Last year at GenCon, a rather unusual 4-color Human deck made Top 8 in the Vintage event and garnered quite a bit of attention for some of its odd choices. Steven Stierman’s unusual aggro deck looked like he had to fill the last few deck slots by pulling fun mythics out of his Standard trade binder. Huntmaster of the Fells? Exava, Rakdos Blood Witch? It certainly looks a bit silly compared to some of the things people are doing in Vintage. But there’s nothing funny about a Turn 1 uncounterable Thalia if you’re a blue mage, and thanks to Moxen and Cavern of Souls, that’s just one of the powerful early disruptive plays the Humans deck is capable of making.
With the online metagame being extremely biased towards blue decks, Sphere effects are particularly good right now. Of course, you could just play actual Sphere of Resistance and run Workshop Stax. But there is a ton of hate pointed right at you as the Shops player. Creature hate, on the other hand, is relatively light in Vintage, certainly so as compared to Legacy. Some players, including MTGO user Coopes, began to have success in the daily events a couple weeks back with variations of the Human deck. The rarely-seen Oath of Ghouls even made an appearance, recurring Ingot Chewers. And surprisingly, Exava had made the cut in at least some builds, playing the role of human Slash Panther against Jace decks.
The logic of Exava in the deck is that she can be cast off a Cavern naming Human. Her first strike matches up well against pretty much any blocker the blue decks may have, and she can tangle with Lodestone Golem — though I doubt she’s there for the Shops matchup. The downside is that she doesn’t have evasion. Against a Jace deck you are occasionally facing a stray Dark Confidant or Snapcaster Mage. So I took my own stroll through the “Awesome Standard 4-drops of 2013″ folder for a different option, and found the unlikely hero of today’s videos: Falkenrath Aristocrat.
Aristocrat is unlikely to meet much resistance in the air. The deck is packed with Humans for her to munch on, and Noble Hierarch even offers a nice exalted trigger to the mix. With Aristocrat, you aren’t just fighting a Jace, you’re fielding a real threat to just win the game outright. Also, being a sac outlet, you can get rid of your own Bobsin a pinch. Occasionally you can even use her to swing your entire team into an opposing Griselbrand for an alpha strike, sacrificing whichever creature he blocks to prevent the life gain. During my early testing I encountered multiple games that went long where a topdecked Aristocrat would easily have won the game, which convinced me to add a second copy to the sideboard. As you’ll see in the videos, Aristocrat performed fantastically, and proved herself to be a fun and powerful addition to the Human aggro shell.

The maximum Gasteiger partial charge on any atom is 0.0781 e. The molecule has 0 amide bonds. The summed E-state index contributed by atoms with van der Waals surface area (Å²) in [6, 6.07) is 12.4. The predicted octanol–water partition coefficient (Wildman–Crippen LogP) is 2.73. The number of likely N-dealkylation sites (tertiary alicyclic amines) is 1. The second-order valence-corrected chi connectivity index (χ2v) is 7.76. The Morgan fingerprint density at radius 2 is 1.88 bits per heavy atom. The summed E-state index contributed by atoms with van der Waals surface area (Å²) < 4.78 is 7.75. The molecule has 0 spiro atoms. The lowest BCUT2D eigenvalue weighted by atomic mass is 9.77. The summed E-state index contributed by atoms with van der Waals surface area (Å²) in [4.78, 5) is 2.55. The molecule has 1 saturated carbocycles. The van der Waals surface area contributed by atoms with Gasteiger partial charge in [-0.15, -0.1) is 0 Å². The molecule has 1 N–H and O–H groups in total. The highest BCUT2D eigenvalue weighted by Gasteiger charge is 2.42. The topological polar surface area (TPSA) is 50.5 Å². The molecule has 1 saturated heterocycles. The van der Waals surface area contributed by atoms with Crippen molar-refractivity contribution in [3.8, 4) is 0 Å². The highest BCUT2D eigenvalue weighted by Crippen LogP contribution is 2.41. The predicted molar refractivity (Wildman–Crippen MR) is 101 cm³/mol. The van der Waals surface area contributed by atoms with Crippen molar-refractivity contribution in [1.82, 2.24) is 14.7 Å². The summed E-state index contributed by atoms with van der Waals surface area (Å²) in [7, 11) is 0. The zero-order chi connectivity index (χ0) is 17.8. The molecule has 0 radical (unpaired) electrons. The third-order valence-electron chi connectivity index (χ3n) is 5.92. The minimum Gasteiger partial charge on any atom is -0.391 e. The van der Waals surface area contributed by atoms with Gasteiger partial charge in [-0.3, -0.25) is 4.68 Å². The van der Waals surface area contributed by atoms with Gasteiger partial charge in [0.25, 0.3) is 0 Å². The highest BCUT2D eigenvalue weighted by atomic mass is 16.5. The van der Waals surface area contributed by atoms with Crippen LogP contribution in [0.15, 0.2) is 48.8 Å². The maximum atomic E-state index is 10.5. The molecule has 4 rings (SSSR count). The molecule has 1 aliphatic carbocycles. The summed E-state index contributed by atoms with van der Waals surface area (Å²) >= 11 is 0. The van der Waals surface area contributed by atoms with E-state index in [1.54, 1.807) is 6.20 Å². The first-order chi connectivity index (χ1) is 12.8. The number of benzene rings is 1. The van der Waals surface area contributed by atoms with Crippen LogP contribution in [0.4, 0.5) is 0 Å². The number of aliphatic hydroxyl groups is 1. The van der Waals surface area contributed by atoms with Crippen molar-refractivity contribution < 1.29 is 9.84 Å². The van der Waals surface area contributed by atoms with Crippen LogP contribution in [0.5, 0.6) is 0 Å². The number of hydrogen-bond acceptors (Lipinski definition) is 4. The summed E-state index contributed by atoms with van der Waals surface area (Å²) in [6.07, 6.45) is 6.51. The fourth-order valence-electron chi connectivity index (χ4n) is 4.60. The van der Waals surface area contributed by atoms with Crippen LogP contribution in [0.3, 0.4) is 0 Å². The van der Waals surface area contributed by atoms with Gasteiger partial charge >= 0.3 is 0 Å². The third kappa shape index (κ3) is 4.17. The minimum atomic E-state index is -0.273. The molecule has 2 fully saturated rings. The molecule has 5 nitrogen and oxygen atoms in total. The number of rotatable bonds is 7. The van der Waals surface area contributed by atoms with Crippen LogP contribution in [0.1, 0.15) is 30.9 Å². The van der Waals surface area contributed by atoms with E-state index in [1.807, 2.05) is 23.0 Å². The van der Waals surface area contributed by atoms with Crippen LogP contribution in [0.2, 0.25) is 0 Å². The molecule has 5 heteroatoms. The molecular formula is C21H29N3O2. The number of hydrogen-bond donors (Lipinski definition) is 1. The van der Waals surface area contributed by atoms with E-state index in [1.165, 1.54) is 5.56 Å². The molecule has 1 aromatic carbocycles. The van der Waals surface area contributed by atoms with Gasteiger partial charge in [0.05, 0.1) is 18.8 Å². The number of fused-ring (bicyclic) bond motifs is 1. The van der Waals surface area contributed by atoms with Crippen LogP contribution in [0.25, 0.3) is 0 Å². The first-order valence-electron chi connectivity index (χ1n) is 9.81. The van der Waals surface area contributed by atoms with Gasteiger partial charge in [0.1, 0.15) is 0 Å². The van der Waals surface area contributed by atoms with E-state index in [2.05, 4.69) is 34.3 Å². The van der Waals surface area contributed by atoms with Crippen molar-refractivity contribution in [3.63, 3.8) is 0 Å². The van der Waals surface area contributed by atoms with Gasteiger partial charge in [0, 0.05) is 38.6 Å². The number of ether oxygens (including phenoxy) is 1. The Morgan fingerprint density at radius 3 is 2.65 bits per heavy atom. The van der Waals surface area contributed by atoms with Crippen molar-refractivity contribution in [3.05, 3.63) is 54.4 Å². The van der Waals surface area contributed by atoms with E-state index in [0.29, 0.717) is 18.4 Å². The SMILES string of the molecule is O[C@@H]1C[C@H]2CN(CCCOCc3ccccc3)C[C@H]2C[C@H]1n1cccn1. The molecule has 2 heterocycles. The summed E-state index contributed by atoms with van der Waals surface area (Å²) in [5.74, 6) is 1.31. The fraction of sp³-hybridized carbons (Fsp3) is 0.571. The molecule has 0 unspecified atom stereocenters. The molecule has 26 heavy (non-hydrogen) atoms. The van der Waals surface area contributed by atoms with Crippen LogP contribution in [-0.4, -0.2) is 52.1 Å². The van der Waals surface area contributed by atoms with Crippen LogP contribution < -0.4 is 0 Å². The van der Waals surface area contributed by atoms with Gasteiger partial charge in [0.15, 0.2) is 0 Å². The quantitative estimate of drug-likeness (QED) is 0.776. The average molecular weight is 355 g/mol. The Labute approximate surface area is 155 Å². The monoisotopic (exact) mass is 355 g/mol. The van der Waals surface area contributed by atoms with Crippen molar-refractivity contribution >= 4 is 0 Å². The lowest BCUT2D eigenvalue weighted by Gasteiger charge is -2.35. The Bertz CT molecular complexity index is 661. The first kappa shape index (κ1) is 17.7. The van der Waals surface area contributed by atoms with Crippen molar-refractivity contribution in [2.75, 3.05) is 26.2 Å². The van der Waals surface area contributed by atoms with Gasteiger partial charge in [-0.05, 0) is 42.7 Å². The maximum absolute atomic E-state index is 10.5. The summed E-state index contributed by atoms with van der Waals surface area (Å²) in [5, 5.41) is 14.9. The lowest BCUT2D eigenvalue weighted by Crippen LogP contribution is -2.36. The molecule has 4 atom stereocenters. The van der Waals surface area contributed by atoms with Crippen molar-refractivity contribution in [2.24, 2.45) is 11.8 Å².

One of the other MVPs of this deck is Orzhov Pontiff. Various decks built around Young Pyromancer are quite popular online, and Pontiff is a great way to fight them. Those decks often include other x/1′s such as Bob or Snapcaster, so the potential damage to your opponent’s board can be extreme.
For the rest of the creature suite, the focus should be on disruption. With the popularity of Oath, I ran three Aegis of the Gods in the maindeck, and a fourth in the board. I included a small Trinket Mage package, buoyed by the two black tutors as well. The result is a maindeck that has some potential to interact with any deck in the format, certainly on the play. To help on the draw, the deck has three copies of Mental Misstep. That won’t always be enough to counter a busted start from a combo opponent, but if it counters a Voltaic Key or Dark Ritual you may have time to set up your hatebear and survive.
Here is the list I played for today’s videos:
The Aristocrats, Act V by RexDart
In the videos for this week, you’ll see the deck face off against BUG midrange, Mountains Win Again, and Grixis Pyromancer.
The mana base for this deck is one of its definite weak points. Cavern of Souls does a lot to hold things together, but it doesn’t help cast Abrupt Decay, and the whole deck is vulnerable to Wasteland and completely dead to Blood Moon. Consequently, you are leaning on the mana dorks quite a bit with this build. As you saw in the videos, I was fighting my own mana base more than once.
One card I did not include, but which has made the cut in other builds over the past year, was Mayor of Avabruck. I suspected that, aside from being a lord for your many Humans, he might be decent against Shops. If you cast him Turn 1, you can generate an endless stream of 3/3 tokens even if you get locked out by Sphere effects. The tokens are conveniently large enough to handle a Lodestone Golem. Unfortunately, I never was able to test the card against Shops, and I wound up cutting it because it did nothing disruptive to the decks I was actually facing. If you have any experience with it, I’d love to hear your thoughts in the comments!
I hope you enjoyed this week’s deck. I’m having a blast testing out Vintage decks. The online Vintage community is exceeding all my expectations so far, and on this past Sunday night they maxed out a Vintage Premier Event thanks to a big push from guys at the Mana Drain forums. This resurgence of Vintage does have one hurdle: the V4 transition. Within a day of this article’s publication, V3 will be permanently offline, and all players will be forced to use the new client. We all hope the transition is smooth and stable, but I think it’s natural to expect some hiccups. It would be a shame if we lost the momentum this fledgling online Vintage community has gained so far. The good news is that with all this momentum, it seems likely that players will try to make the best of it and learn the new client. Vintage is so sweet, it’s worth a few headaches.